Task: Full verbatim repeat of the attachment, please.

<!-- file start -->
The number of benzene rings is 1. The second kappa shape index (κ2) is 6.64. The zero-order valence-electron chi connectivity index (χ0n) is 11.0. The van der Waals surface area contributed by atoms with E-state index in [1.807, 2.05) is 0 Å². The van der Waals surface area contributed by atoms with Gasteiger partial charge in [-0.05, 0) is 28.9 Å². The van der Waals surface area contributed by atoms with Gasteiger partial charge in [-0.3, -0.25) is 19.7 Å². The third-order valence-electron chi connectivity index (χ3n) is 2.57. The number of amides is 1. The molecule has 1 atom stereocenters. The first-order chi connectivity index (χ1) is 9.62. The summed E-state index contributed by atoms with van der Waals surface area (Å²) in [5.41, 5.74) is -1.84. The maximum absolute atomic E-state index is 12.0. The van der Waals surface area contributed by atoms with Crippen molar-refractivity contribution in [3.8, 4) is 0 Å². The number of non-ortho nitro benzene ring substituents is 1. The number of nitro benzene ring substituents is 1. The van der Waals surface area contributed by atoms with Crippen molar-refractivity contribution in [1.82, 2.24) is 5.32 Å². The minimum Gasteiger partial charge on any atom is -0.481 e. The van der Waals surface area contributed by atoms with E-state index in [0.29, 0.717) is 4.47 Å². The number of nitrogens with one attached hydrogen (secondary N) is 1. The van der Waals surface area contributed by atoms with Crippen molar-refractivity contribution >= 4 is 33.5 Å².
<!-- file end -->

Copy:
The number of benzene rings is 1. The second kappa shape index (κ2) is 6.64. The zero-order valence-electron chi connectivity index (χ0n) is 11.0. The van der Waals surface area contributed by atoms with E-state index in [1.807, 2.05) is 0 Å². The van der Waals surface area contributed by atoms with Gasteiger partial charge in [-0.05, 0) is 28.9 Å². The van der Waals surface area contributed by atoms with Gasteiger partial charge in [-0.3, -0.25) is 19.7 Å². The third-order valence-electron chi connectivity index (χ3n) is 2.57. The number of amides is 1. The molecule has 1 atom stereocenters. The first-order chi connectivity index (χ1) is 9.62. The summed E-state index contributed by atoms with van der Waals surface area (Å²) in [5.41, 5.74) is -1.84. The maximum absolute atomic E-state index is 12.0. The van der Waals surface area contributed by atoms with Crippen molar-refractivity contribution in [3.8, 4) is 0 Å². The number of non-ortho nitro benzene ring substituents is 1. The number of nitro benzene ring substituents is 1. The van der Waals surface area contributed by atoms with Crippen molar-refractivity contribution in [1.82, 2.24) is 5.32 Å². The minimum Gasteiger partial charge on any atom is -0.481 e. The van der Waals surface area contributed by atoms with E-state index in [0.29, 0.717) is 4.47 Å². The number of nitrogens with one attached hydrogen (secondary N) is 1. The van der Waals surface area contributed by atoms with Crippen molar-refractivity contribution >= 4 is 33.5 Å².